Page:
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NEWS RELEASES 1996-97

NEWS RELEASES 1996-97 :: JANUARY 16, 1997

NORTH CAROLINA FARES WELL IN FIRST NATIONAL EDUCATION REPORT CARD

A first-ever report card on education in the nation's 50 states was released today by Education Week magazine and the Pew Charitable Trusts. In it, North Carolina was cited as one of a dozen states posting the highest marks.

The 240-page Quality Counts: A Report Card on the Condition of Public Education in the 50 States gives six letter grades, report-card style, in four basic areas: academic standards and assessments; quality of teaching; school climate and funding resources, for which three separate grades are offered.

North Carolina bested or equaled the states' averages in five of the six areas graded, earning its highest mark, an A in standards and assessments; and lowest, a D, in school climate. In quality of teaching, the state earned a C. Under financial resources, North Carolina got a B- for adequacy of funding, an A- for equity of funding, and a C+ for funding allocation.

State Superintendent Mike Ward said, "We are extremely pleased to achieve an A in standards and assessments, an area that we have concentrated on and where we continue to put a lot of emphasis." Standards is one of the linchpins of the state's latest reform initiative, The ABCs of Public Education. That plan, which is now operational in all 117 school districts, is based on accountability for student achievement, including standards; an emphasis on teaching the basics; and placing more control of schools at the local level.

The Superintendent didn't back away from some needed improvements. "While the report points to progress we are making in our state's educational system, there is still significant room for improvement, especially in the two areas of school climate and quality of teaching."

Ward continued, "The Quality Counts report does support what we are trying to accomplish in education in our state. It says, and we agree, that in North Carolina, if we can be faulted with anything, it's with trying too hard to improve our schools. The report notes that the start-and-stop history of reform in our state has hindered us, and that we have to give one reform initiative enough time to work."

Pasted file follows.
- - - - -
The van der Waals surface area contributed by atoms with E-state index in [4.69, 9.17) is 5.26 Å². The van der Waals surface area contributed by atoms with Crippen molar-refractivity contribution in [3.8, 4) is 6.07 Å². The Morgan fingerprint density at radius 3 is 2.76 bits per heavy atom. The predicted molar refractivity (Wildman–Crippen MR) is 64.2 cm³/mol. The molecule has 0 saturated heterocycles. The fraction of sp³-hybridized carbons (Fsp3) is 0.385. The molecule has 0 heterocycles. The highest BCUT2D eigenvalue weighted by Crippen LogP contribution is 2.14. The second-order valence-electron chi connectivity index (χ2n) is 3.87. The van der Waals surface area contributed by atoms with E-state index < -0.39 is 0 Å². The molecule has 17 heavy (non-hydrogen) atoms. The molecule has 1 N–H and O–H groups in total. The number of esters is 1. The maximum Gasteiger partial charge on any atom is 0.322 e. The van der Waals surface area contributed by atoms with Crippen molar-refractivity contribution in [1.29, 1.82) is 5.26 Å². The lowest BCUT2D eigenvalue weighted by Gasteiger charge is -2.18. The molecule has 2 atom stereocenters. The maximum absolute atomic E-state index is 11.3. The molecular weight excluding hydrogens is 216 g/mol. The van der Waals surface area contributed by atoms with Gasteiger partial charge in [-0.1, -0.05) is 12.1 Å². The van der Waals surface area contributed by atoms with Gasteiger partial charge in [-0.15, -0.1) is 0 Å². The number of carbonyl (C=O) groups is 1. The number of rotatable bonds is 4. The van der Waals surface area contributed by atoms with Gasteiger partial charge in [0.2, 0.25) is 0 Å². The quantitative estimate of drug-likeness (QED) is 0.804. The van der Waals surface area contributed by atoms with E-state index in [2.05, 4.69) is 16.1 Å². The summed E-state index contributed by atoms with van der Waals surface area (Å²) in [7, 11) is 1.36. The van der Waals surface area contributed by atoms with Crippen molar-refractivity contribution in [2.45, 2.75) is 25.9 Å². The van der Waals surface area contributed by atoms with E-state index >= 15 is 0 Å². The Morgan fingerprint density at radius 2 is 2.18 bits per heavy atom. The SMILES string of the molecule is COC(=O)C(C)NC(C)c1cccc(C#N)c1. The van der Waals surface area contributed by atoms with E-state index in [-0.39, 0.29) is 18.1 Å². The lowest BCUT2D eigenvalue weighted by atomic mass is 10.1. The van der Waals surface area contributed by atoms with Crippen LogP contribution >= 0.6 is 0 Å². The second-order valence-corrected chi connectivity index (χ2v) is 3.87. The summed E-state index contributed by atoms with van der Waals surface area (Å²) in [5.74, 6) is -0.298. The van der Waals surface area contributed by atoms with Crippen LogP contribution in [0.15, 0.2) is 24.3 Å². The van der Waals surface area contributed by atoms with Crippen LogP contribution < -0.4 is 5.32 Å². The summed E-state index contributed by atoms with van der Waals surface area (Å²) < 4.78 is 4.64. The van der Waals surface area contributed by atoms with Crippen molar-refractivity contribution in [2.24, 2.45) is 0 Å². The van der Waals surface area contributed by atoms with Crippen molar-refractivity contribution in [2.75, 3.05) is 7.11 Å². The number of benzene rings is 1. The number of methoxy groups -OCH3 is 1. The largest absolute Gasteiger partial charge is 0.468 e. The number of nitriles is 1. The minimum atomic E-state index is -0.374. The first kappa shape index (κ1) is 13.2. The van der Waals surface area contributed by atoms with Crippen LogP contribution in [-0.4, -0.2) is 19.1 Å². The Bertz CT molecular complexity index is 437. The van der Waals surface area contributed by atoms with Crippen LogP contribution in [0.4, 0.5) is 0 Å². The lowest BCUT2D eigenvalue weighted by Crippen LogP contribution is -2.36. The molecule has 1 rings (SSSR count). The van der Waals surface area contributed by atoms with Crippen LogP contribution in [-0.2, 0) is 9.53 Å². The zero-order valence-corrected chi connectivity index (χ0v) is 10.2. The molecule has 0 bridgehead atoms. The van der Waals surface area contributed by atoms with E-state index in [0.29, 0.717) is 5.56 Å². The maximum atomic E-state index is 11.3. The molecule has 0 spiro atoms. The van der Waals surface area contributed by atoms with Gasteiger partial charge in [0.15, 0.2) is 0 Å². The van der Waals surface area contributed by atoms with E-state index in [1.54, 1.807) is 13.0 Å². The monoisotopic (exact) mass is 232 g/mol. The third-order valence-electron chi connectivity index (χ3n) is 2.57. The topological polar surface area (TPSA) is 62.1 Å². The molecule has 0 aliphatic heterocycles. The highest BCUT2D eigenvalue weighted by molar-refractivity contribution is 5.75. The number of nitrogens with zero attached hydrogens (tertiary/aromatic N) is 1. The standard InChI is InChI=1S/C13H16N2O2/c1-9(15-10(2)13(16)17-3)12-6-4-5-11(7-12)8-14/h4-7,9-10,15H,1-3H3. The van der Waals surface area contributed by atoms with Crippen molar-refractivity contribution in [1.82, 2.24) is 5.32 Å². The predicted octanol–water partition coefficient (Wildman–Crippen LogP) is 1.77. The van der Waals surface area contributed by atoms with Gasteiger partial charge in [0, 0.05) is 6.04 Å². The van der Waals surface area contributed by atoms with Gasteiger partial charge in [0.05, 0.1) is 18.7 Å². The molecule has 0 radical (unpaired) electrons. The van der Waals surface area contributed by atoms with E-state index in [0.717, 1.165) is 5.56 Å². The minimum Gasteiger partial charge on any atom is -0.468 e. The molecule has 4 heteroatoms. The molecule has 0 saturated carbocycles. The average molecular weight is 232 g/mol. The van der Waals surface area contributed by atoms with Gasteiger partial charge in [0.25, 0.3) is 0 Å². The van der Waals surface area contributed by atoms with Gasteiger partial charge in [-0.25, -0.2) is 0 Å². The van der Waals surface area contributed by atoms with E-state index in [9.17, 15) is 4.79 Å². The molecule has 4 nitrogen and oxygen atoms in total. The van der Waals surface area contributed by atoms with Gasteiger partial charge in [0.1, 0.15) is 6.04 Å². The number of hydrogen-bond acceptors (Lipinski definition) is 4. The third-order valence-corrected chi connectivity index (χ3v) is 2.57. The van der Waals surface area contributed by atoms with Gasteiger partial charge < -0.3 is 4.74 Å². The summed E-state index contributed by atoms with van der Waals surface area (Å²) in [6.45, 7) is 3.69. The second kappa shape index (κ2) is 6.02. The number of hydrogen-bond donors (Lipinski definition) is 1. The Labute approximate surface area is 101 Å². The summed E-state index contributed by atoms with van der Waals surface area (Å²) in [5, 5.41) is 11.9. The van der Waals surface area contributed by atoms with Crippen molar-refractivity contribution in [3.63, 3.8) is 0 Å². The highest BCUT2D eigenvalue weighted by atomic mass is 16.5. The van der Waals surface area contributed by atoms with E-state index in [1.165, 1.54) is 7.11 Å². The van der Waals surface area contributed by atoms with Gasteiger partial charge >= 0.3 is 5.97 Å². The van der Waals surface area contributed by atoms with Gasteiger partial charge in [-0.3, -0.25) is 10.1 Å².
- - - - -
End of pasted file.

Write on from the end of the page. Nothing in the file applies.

Ward praised the Governor for his emphasis on improving teaching and schools. He also credited the NC General Assembly for the state receiving high marks in its funding effort.

Many states received their lowest grade on school climate, a C on average. Only four states received a B. One national finding, for instance, showed that nearly half the students in most states attend elementary or high schools that are bigger than research suggests is optimal to promote learning.

The school climate grade took into account such factors as the number of students in classes and in schools, both of which Ward said are already being addressed in North Carolina's recently approved $1.8 billion bond referendum to renovate existing schools and build new facilities. For the report, school climate also included school safety, which is being addressed through North Carolina's Safe Schools initiative; site-based management; absenteeism; student apathy and parent support.

North Carolina was in line with other states' performance on the issue of quality of teaching: earning a C. No state earned an A, and only eight earned Bs.

The State Board of Education in recent months has been researching the number and rate at which teachers are leaving the profession. This issue is critical to school improvement in both North Carolina and the nation, according to Quality Counts.

Both the Board and Ward say that attracting and retaining good teachers will remain a priority. Gov. James B. Hunt Jr., recently re-elected, has promised to work to raise teachers' salaries in the state to the national average by the year 2000.

"When we have adequately addressed these issues, the quality of teaching will improve," Ward noted. "Meanwhile, we can't overlook the fact that thousands of outstanding teachers are doing an excellent job in our classrooms every single day."

About the North Carolina Department of Public Instruction:
The North Carolina Department of Public Instruction provides leadership to 115 local public school districts and 107 charter schools serving over 1.5 million students in kindergarten through high school graduation. The agency is responsible for all aspects of the state's public school system and works under the direction of the North Carolina State Board of Education.


For more information:
NCDPI Communications and Information, 919.807.3450.